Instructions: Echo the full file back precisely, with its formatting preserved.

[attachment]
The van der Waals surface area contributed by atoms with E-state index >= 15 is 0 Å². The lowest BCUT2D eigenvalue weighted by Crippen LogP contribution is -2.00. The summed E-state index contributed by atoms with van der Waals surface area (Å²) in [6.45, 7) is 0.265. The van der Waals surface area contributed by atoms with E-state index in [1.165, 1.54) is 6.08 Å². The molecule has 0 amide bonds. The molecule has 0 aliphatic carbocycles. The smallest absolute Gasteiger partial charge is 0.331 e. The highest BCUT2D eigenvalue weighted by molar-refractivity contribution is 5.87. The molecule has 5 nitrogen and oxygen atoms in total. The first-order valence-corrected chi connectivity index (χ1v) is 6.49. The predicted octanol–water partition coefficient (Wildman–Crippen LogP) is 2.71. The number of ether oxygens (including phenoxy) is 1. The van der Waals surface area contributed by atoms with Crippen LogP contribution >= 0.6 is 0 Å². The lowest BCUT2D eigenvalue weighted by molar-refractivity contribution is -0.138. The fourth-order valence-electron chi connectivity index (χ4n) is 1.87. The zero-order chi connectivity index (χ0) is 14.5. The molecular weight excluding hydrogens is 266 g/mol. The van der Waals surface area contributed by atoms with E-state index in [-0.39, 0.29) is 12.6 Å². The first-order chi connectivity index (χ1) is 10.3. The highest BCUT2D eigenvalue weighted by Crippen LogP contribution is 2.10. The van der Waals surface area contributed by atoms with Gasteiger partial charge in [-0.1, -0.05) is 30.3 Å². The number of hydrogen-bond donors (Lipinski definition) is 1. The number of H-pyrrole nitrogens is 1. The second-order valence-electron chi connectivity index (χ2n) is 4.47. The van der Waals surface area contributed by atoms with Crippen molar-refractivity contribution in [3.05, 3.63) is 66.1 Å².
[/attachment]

The van der Waals surface area contributed by atoms with E-state index >= 15 is 0 Å². The lowest BCUT2D eigenvalue weighted by Crippen LogP contribution is -2.00. The summed E-state index contributed by atoms with van der Waals surface area (Å²) in [6.45, 7) is 0.265. The van der Waals surface area contributed by atoms with E-state index in [1.165, 1.54) is 6.08 Å². The molecule has 0 amide bonds. The molecule has 0 aliphatic carbocycles. The smallest absolute Gasteiger partial charge is 0.331 e. The highest BCUT2D eigenvalue weighted by molar-refractivity contribution is 5.87. The molecule has 5 nitrogen and oxygen atoms in total. The first-order valence-corrected chi connectivity index (χ1v) is 6.49. The predicted octanol–water partition coefficient (Wildman–Crippen LogP) is 2.71. The number of ether oxygens (including phenoxy) is 1. The van der Waals surface area contributed by atoms with Crippen LogP contribution >= 0.6 is 0 Å². The lowest BCUT2D eigenvalue weighted by molar-refractivity contribution is -0.138. The fourth-order valence-electron chi connectivity index (χ4n) is 1.87. The zero-order chi connectivity index (χ0) is 14.5. The molecular weight excluding hydrogens is 266 g/mol. The van der Waals surface area contributed by atoms with E-state index in [-0.39, 0.29) is 12.6 Å². The first-order chi connectivity index (χ1) is 10.3. The highest BCUT2D eigenvalue weighted by Crippen LogP contribution is 2.10. The van der Waals surface area contributed by atoms with Gasteiger partial charge in [-0.1, -0.05) is 30.3 Å². The number of hydrogen-bond donors (Lipinski definition) is 1. The number of H-pyrrole nitrogens is 1. The second-order valence-electron chi connectivity index (χ2n) is 4.47. The van der Waals surface area contributed by atoms with Crippen molar-refractivity contribution in [3.05, 3.63) is 66.1 Å².